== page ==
OBE awardee pledges to improve palliative care in Oman

Oman Sunday 12/June/2016 22:17 PM
By: Times News Service
OBE awardee pledges to improve palliative care in Oman

Muscat: Maggie Jeans, a recent Order of the British Empire (OBE) recipient and long-term resident of Oman, made a pledge to improve palliative healthcare services in Oman to her husband on his deathbed last year.
Jeans, 63, came to Oman from Bristol in 1990 with her husband and was awarded an OBE, named on Her Majesty the Queen’s 90th birthday Honours List, which was released recently, for her contributions to Omani-British relations.
“When my husband died, he was at home, and there was an absence of good palliative care in Oman and particularly palliative care at home. So I made a kind of promise to him that I would do something about that in Oman.
“A lot of hospital beds are taken up unnecessarily, with people who can’t go home because families don’t have the support they need to look after someone in their own home, and that is my next crusade really.”
Although she was happy with her life in Bristol before arriving in Oman, she came to Oman on the condition she’d be able to work.
“My husband came as a professor of radiology (at SQU ), and I came with him---somewhat reluctantly at the beginning, because I was very happy in Bristol and didn’t know very much about Oman. So I came on the condition that I would get a job; I didn’t want to just come and not work.”
A very different place
According to Jeans, Oman was a very different place back in 1990 from what it is now. There was no visa on arrival, very little Internet, no mobile devices, a weekly newspaper and people did not speak much English.
“You couldn’t come into the country easily. There was no visa on arrival, and you had to be invited by someone, but we had more opportunities and time to explore the country. We used to have a small boat, and since there weren’t too many hotels in the interiors of Oman, you had to camp out a lot.”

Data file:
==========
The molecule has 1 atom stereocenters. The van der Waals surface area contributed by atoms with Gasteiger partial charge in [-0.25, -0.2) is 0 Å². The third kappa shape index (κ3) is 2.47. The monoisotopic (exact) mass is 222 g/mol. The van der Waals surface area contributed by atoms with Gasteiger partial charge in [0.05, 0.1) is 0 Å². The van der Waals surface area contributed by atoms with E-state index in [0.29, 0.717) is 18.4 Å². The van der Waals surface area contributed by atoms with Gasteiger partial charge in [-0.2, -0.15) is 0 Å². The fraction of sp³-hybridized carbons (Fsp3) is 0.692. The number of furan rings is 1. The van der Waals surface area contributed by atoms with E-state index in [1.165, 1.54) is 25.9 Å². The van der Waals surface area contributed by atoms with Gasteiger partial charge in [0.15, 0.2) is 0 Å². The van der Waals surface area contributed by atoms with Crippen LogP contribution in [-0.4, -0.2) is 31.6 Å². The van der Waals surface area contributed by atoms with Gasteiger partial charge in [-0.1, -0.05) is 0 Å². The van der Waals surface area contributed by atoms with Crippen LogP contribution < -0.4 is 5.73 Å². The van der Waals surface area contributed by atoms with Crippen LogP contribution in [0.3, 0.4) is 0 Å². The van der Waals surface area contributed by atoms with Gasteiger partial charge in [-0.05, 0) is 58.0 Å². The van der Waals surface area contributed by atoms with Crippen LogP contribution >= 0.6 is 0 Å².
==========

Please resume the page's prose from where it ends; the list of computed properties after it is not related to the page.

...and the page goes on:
She went on to say the couple enjoyed a mutual fascination with the local people in the interiors.
“They were as fascinated with you as you were with them. So you’d go into these little villages and all the locals would come out and look at you and would be interested in you. Communication wasn’t easy because of the language gap, but they would still invite you into their homes.”
Well looked after
Jeans still recalls the time they arrived in Oman as a happy memory. “We left England in the snow and came to Oman in January. The weather was lovely, and the university was well organised, so we were well looked after.”
Among other things, Maggie is the partner and director of Al Manahil International LLC and Educational Consultancy, which she set up in 1996. Although the organisation now specialises in wholesaling books, it was previously more of an educational consultancy.
She also worked at Sultan Qaboos University’s (SQU) College of Medicine as an education officer, where she set up the Overseas Elective Programme for medical students. Many of her former Omani students are now heading up departments in hospitals around the Sultanate.
Her husband Professor William Dampier Jeans, a qualified medical doctor, came to Oman after taking an early retirement from Bristol University and helped set up the department of radiology at SQU.
However, he died of a sarcoma, an untreatable form of cancer, in November last year, the management of which had prevented the couple from travelling to the United Kingdom for the last two years.
Although she misses her husband enormously, she tries to stay busy with her business and social affairs.
“Keeping busy for me is a way of coping. Importing wholesale books keeps me very busy. I also run the British business forum. I am always doing stuff, and things pop up: visitors come, people write to me asking for help. In the winter months, I enjoy visiting the opera house very much. I like music, and I am pretty social.”
The remainder of her time is occupied by her two year old Saluki dog, ‘Tayyar’ and her two cats. Jeans doesn’t have any children.
A home
Oman is home to Jeans, and she plans to stay here and run her business for the foreseeable future. “I look at Oman as home now, even though we do still have a house back in Bristol. But going back would almost mean starting over.”
To receive her award, Jeans will have to attend an investiture ceremony where she will be notified of the award ceremony and will be honoured by either the Queen herself or another member of the royal family.
As we part, she tells me, “This award is not for one person only. A lot of people have helped me get it, and my husband was my major support. Sadly, he is not here to see this today. I think I was lucky because I came to this country at a time when I could contribute. I love the sunshine here, and this is home.”